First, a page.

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Miles Davis: The Various Musical Styles Of Miles Davis

Good Essays
Paul Pysell
Professor Murphy
Jazz in America
November 11, 2017
The Various Musical Styles of Miles Davis Miles Davis was one of the most virtuous jazz musicians ever. He was extremely innovative and always challenged himself and his band mates. This paper will focus on the many characteristics and styles of Miles’ music. These styles include: bebop, hard bop, modal jazz, his collaborations with Gil Evans, his jazz fusion period, and many more.
Bebop Era: 1945-1949 In the early 1940’s, Miles began playing in Billy Eckstein’s band. He remained in the Billy Eckstein band for only two weeks as a substitute. In those two weeks, Miles was able to play with two of bebop’s pioneers, Dizzy Gillespie and Charlie Parker. After playing with Eckstein,
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In 1949, Miles formed a nine-piece band and released a series of singles that were later part of the album Birth of the Cool. It was on these records that Miles really stands out. He had a clear, non-brassy sound with ample space to solo. He has a more relaxed sound with alternating lines of melodies filled with pauses, broken rhythms, and slightly longer notes. These recordings gave birth to the “West Coast Jazz.” These recordings also highlighted Miles Davis as a separation from Charlie Parker and gave Davis a larger audience and fan base. In 1951, he began recording for the Prestige label and enlisted some the most talented beboppers of the day. Miles had developed an affinity for the partnership of trumpet and saxophone from his work with Charlie Parker. It was also around this time that Miles discovered the Harmon mute and it became a signature sound for him. In the early 1950s, Davis became addicted to heroin. Davis eventually overcame his addiction in 1954, around the same time that his performance of "'Round Midnight" at the Newport Jazz Festival earned him a recording contract with Columbia Records (“Miles Davis”). It was there that he also created a permanent band, comprised of John Coltrane, Paul Chambers, Red Garland, and Philly Joe Jones. This became the First Great Quintet. During this time…show more content…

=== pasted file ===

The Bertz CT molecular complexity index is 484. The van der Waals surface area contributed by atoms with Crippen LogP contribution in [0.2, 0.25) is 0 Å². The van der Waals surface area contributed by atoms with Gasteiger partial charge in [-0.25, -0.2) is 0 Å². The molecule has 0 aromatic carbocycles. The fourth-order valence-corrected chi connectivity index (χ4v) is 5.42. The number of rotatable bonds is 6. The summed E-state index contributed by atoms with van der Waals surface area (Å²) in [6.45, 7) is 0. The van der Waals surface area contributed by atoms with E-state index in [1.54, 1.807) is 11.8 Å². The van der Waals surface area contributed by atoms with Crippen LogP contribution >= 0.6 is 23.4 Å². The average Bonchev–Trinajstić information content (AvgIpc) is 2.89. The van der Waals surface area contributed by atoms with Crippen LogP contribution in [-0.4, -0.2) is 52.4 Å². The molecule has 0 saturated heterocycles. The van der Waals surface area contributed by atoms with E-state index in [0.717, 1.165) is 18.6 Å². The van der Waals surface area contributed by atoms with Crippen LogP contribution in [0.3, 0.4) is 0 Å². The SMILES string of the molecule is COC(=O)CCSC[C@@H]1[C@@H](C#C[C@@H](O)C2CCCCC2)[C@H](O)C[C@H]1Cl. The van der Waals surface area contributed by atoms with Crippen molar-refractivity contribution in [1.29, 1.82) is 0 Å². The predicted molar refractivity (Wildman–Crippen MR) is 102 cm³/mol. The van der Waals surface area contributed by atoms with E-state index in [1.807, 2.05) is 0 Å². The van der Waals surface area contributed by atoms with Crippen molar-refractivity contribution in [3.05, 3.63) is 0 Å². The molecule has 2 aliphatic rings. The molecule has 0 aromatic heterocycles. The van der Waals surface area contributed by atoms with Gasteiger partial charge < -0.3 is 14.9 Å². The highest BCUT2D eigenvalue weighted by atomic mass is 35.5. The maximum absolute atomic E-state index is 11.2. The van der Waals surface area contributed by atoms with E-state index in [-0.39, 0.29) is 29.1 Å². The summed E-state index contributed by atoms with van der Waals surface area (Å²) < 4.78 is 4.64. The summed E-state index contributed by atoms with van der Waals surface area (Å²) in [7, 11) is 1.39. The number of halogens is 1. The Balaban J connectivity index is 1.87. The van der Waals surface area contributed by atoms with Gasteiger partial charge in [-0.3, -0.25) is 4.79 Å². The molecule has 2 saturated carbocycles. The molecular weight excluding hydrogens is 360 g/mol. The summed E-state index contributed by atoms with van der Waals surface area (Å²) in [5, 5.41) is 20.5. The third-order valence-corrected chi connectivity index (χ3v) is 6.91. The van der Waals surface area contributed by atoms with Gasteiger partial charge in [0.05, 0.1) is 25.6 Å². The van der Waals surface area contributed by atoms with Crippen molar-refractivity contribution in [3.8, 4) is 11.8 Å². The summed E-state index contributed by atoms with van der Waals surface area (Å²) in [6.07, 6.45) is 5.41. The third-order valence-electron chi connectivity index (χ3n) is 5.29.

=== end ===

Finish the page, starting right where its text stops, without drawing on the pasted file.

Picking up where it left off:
This led him to adapt his music to include more electric instruments into his repertoire. This marked his path into the jazz fusion style. Miles also seemed to relate to more ethnic music around this time. The album Bitches Brew is a great example of this, with it being more complex, more abstract, freer and yet funkier (Carr, pg. 256). The album Bitches Brew was recorded a few following Woodstock Music Festival and it paved the way for the jazz fusion movement to follow. Soon after the album was released Davis was the first jazz artist to be feaetured on the cover of Rolling Stone magazine (“Miles Davis”). Miles Davis’ music was incredibly diverse and influenced all types of music that followed. He was beloved by traditional fans, but was also adored by young jazz musicians willing to push the boundaries of traditional jazz. His traditional fans did not welcome his change of style, but it shows Davis's ability to experiment and push the boundaries. Miles excelled at every style that he tried from bebop, to hard bop, to modal jazz, to his jazz fusion
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